Organizations handling payments or personal data are increasingly moving to cloud-based technology, and cyber criminals are taking advantage of that transition in finding new attack vectors.
Many organizations are advancing their technological capabilities, but not changing security strategies to reflect the risk, according to new research from cyber security firm Thales.
As many as 94% of organizations say they are using sensitive data through new digital channels in cloud, big data, blockchain or mobile, according to the 2018 Thales Data Threat Report. Up to 91% are working on or using mobile payments. However, 67% of respondents said they have been breached, with 36% saying it occurred in the past year. This was an increase over the 26% that reported a breach for the 2017 report.
Thales conducted online and phone interviews with 1,200 senior executives covering various industries, including retail and financial services, in Germany, Japan, India, the Netherlands, Sweden, South Korea, the U.K. and U.S. The executives had a major influence, or were the sole decision maker, for IT projects within their companies.
“From cloud computing to mobile devices, digital payments and emerging [Internet of Things] applications, organizations are reshaping how they do business – and this digital transformation is reliant on data," Peter Galvin, chief strategy officer for Thales eSecurity, said in a Thursday press release.
"We’re now at the point where we have to admit that data breaches are the new reality, with over a third of organizations suffering a breach in the past year," Galvin said. "In this increasingly data-driven world it is therefore hugely important to take steps to protect that data wherever it is created, shared or stored.”
That rush to new digital environments has created more places for criminals to probe or enter a network, the report said.
Forty-two percent of organizations use more than 50 software-as-a-service applications, while 57% use three or more infrastructure-as-a-service vendors, and 53% use three or more platform-as-a-service vendors.
Thales reported a "disconnect" between proven security measures in place and what organizations are spending on security strategies. While 77% of respondents cite data-at-rest security measures as being the most effective to prevent breaches, only 57% are spending the most on endpoint and mobile security technologies. For 50%, most security funding was going to analysis and correlation tools.
In a regional breakdown related to mobile payments, U.S. retail executives expressed the most concern about exposure of credit card information at 50% citing it as a top risk, while executives in India, at 54%, were most worried about security of personally identifiable information. In Germany, the biggest concern at 43% was account takeover by fraudsters.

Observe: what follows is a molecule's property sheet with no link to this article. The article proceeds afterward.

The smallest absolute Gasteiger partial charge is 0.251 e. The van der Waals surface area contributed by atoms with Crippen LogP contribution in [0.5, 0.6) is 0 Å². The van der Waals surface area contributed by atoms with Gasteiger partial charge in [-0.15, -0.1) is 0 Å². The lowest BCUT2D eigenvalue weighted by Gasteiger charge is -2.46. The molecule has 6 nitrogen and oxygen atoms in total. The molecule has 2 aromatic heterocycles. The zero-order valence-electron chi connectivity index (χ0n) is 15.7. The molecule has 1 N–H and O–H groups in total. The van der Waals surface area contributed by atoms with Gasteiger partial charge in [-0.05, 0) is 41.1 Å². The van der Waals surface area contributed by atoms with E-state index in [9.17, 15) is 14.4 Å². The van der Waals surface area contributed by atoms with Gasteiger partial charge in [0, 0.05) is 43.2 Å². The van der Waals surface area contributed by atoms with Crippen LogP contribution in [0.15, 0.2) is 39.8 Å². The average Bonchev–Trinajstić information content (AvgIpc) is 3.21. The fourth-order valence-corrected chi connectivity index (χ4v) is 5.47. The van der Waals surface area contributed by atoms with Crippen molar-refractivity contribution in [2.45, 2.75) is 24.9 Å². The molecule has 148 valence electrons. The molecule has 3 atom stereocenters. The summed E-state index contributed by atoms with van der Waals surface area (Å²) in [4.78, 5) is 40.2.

The message should be clear to organizations dealing with massive digital change that they need to offset risks with data security controls, Garrett Bekker, principal security analyst with 451 Research, and author of the report, said in the release.
"But while times have changed, security strategies have not – security spending increases that focus on the data itself are at the bottom of IT security spending priorities, leaving customer data, financial information and intellectual property severely at risk," Bekker said. "If security strategies aren’t equally as dynamic in this fast-changing threat environment, the rate of breaches will continue to increase.”
As an example, the report indicated that organizations seem indifferent toward data encryption, a key security technology for payments and personal data in transit. Only 44% cite encryption as the top tool for increased cloud usage, while only 35% say it is necessary to drive big data adoption. The technology was cited as a top tool by 42% in meeting new privacy requirements of the European Union's General Data Protection Regulation, which takes hold in May.
Forty-four percent cited tokenization, a security measure to protect data at rest, as a top priority in the coming year.
The report encouraged organizations to leverage encryption and access controls as a primary defense for data, and to also select a data security platform that addresses multiple use cases in order to reduce complexity and costs. Security analytics and multi-factor authentication are needed to help organizations identify patterns of data use, the report added.